So what are the deep roots of this relatively new celebration in the Scandinavian past? First, it is important to note the date of Saint Lucia Day. It is December 13, which in the Medieval Julian Calendar was considered the shortest day of the year and thus the solstice, a dark and dangerous time when the Scandinavians of old thought the sun actually stopped its annual circuit of the heavens. In this in-between time, awful things could happen and demons, gnomes, trolls, and spirits of the dead roamed the earth, often snatching people who dared to go outside. This horde of evil beings was led by the enchantress Lussi, who had the ability to fly down chimneys and whisk away bad children.
Until well into the 19th century, Norwegians would hide away in their houses on the night of December 13 and paint crosses on their doors. If they could afford them, they also lit candles throughout the night to ward off the lussiferda (Lussi’s horde of followers). In Sweden, villagers often held torchlight parades and then set massive bonfires to discourage Lussi and her band from descending on their houses. According to Professor Kathleen Stokker, author of Keeping Christmas: Yuletide Traditions in Norway and the New Land, one of the original symbolic functions of Lucia’s halo of lights was to scare away any evil demons that may have entered the house prior to the morning of December 13.
Well before the celebration of Saint Lucia became the vogue in Sweden, it was common for groups of children and young people to go from house to house as lussegubbe on the night of December 13, in a more benign embodiment of the more fearsome lussiferda. They would sing songs in return for treats, and if old enough, drafts of aquavit.
Some scholars believe that the celebration of Saint Lucia Day may have its origins in Norse pagan conceptions of the struggle between light and darkness. One 19th-century Lutheran pastor suggested that Saint Lucia was really Freya, the Norse goddess “dressed up” as a Christian saint. Freya used to cross the heavens in a chariot pulled by two blue cats, which might explain why the Saint Lucia Day buns are called lussekatter (light cats). As a goddess she was associated with cats and light. She was thought to ignite the northern lights when she took her cat-drawn chariot out at night. Freya was also the owner of the famed magical necklace called Brisingamen, which represented the essence of fire and shone like the sun. Freya was known as the “shining bride of the gods.”
Others link the Saint Lucia celebration to the ancient worship of Frigg, the wife of Odin, who some believe was perhaps just another personification of Freya. Frigg could both foresee the future and change the fates of mankind with her spindle and spinning wheel, and she gave birth to Balder, who was the Norse god of light. There is some speculation that the legend of lussi and her band of demons represents a Medieval Christian inversion of the story of Freya/Frigg and their companion gods.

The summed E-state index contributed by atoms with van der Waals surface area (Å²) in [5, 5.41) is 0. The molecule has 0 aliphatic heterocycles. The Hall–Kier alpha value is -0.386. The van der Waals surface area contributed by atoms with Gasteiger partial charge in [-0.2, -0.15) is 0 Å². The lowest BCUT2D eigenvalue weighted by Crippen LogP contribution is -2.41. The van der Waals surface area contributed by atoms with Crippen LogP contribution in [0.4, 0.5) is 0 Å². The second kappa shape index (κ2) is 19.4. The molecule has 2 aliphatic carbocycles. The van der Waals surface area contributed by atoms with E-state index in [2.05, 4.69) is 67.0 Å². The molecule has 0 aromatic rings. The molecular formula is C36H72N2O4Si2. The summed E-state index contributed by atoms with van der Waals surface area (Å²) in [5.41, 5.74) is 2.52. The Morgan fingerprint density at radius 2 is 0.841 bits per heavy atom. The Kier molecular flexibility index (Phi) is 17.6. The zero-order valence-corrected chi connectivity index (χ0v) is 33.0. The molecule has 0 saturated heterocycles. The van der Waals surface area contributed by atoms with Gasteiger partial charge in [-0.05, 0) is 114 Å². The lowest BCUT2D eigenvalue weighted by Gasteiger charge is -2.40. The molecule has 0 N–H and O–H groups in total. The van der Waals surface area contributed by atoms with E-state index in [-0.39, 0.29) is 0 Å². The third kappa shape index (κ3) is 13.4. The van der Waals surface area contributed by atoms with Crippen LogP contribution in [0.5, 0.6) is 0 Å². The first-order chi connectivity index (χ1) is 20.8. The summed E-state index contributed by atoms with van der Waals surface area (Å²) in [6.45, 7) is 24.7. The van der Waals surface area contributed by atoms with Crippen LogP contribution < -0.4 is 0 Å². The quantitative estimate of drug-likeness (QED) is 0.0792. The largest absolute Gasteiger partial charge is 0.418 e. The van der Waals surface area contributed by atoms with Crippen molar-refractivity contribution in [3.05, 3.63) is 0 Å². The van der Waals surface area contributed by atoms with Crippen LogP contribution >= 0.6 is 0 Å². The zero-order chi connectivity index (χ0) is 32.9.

No matter the exact sources of the celebration’s ancestral roots, Saint Lucia’s Day in present-day Scandinavia is less about worship of Saint Lucia of old Italy and more about the ancient and continued Scandinavian obsession with light and dark in the depths of winter. Both the Swedish and Norwegian opening verses of “Santa Lucia” confirm this emphasis on matters of light and dark. Here is a translation of the first verses of the Swedish version of the song:
Night walks with a heavy step
Round yard and hearth
As sun departs from earth
Shadows are brooding
There in our dark house
Walking with lit candles
Santa Lucia! Santa Lucia!
The same theme of a foreboding darkness lit up by Lucia’s halo of candles is also found in the first lines of the Norwegian version:
Black night is falling in stalls and homes
The sun has gone away, the shadows are threatening
Into our dark house enters with lit candles
Santa Lucia! Santa Lucia!
What is clear from the lyrics of these songs is that Saint Lucia has been adopted by Scandinavians as the personification of the light that wards off the enveloping darkness of winter in Northern Europe. She gives hope for the sun’s rebirth after the passing of the longest night of the calendar year. Lucia’s name means “the luminous” or “of the light,” making her the perfect saint for the job in a Christian Scandinavian world—a job that may have been filled in more ancient times by her pagan predecessors Freya or Frigg. Santa Lucia’s Day on December 13 now marks a joyful gateway to the Christmas season with a celebration of life and light that illuminates the dark gloom of the Scandinavian winter and gives delight to both children and adults.
This article originally appeared in the Dec. 1, 2017, issue of The Norwegian American. To subscribe, visit SUBSCRIBE or call us at (206) 784-4617.